BOULDER, Colo. (AP) This Stanford quarterback doesn't have NFL teams hoping to finish bad enough to draft him with the No. 1 pick. Or a ''Horrible For Hogan'' type slogan like there was during the ''Suck For Luck'' sweepstakes a few years ago.
Still, Kevin Hogan is on the verge of holding a hallowed place in program history. He can pass Andrew Luck as the winningest starting QB at Stanford on Saturday when the ninth-ranked Cardinal (7-1, 6-0 Pac-12, No. 11 CFP) travel to Colorado (4-5, 1-4).
A fourth-year starter, Hogan has 31 victories, which is tied with Luck for the top spot. That's more than other Cardinal luminaries to play the position - familiar names like John Elway and Jim Plunkett.
Unlike Luck, he doesn't have the NFL watching his every throw, hoping to draft him with the top pick. Although, Hogan's team sure understands his importance.
''He doesn't blink an eye. He's got ice in his veins,'' said sophomore tailback Christian McCaffrey, who's from Denver and the son of former Denver Broncos receiver Ed McCaffrey. ''He's helped us out so much.''
Hogan and Stanford need to be virtually perfect over the final month to have any sort of chance at crashing the College Football Playoff party. Since a season-opening loss to Northwestern, the Cardinal have won by an average of 18.6 points. However, they narrowly escaped Washington State 30-28 last weekend when the Cougars missed a 43-yard field goal as time expired.
In Hogan, the Buffaloes face a quarterback who has 14 TD tosses and two more rushing.
''The thing that he does really well is he understands where he is supposed to go with the ball,'' Colorado coach Mike MacIntyre said. ''He gets them in the right protections and in the right running plays.''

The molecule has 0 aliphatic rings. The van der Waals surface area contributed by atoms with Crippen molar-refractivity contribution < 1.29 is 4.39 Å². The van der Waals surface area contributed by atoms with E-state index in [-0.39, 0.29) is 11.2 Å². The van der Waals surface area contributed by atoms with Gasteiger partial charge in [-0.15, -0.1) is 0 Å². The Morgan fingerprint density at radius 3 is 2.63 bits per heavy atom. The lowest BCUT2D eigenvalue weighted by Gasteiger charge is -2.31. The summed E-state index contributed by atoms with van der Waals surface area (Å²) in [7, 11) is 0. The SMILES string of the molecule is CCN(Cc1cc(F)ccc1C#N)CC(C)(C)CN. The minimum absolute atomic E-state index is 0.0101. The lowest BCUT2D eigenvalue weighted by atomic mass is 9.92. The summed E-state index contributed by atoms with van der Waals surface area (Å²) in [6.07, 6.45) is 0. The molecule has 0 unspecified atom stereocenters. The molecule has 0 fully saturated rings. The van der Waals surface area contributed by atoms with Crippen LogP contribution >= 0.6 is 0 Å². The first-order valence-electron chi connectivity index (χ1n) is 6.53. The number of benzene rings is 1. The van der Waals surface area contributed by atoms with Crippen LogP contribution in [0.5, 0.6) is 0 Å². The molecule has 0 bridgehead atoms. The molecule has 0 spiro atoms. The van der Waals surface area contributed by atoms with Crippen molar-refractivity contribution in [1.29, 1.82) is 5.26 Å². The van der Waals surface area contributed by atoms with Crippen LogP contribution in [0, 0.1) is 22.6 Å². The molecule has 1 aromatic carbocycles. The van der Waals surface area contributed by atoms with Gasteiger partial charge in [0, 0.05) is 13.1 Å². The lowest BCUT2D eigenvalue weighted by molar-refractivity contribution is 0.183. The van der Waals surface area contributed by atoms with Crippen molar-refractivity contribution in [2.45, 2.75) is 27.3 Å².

It's simple, really: Call McCaffrey's number. A lot. A dangerous tailback and receiving threat, he also returns kicks and punt. The 6-foot, 201-pound McCaffrey leads the nation with 244.3 all-purpose yards a game.
''I don't remember a guy that can do as many things as he does,'' MacIntyre said. ''He's just a really good football player.''
Here are things to know as Colorado hosts Stanford and tries to break a 20-game skid against ranked teams:
LOPSIDED: Stanford has outscored Colorado 96-7 in two games since the Buffaloes joined the Pac-12 in 2011. ''They play hard, the way you want your team to play,'' Stanford coach David Shaw said. ''The mistakes you make, they're going to capitalize.''
BIG AUDIENCE: McCaffrey has been searching for extra tickets because there are quite a few people who want to see him play at Folsom Field. His Valor Christian High School team is even planning to show up to catch a glimpse of the possible Heisman Trophy candidate. ''Christian is an exceptional role model in every way,'' his high school coach, Rod Sherman, said.
FULL NELSON: With an 11-catch performance at UCLA last weekend, Buffs receiver Nelson Spruce became the all-time receptions leader in the Pac-12. He's hauled in 267 career passes, surpassing the mark held by Arizona's Mike Thomas (259 catches from 2005-08).
HARDLY A BLUEPRINT: It would be easy to say Colorado should replicate what Northwestern did in holding off Stanford 16-6 during the season opener. The Wildcats held Stanford to a season-low 85 yards rushing. ''But Stanford wasn't really clicking in the first game,'' MacIntyre said. ''Traveling all the way to Chicago and it's the opening game, sometimes you don't do as well as you would have liked to. If Northwestern came all the way to Palo Alto, it might have been a different result.''
RANKLED: The Buffaloes haven't beaten a ranked team since Oct. 17, 2009, when they knocked off Kansas, 34-30. ''We want to play as close to a perfect game as we possibly can,'' said Colorado quarterback Sefo Liufau, who's 232 yards away from breaking the school's all-time passing mark held by Cody Hawkins (7,409 from 2007-10).
AP college football website: www.collegefootball.ap.org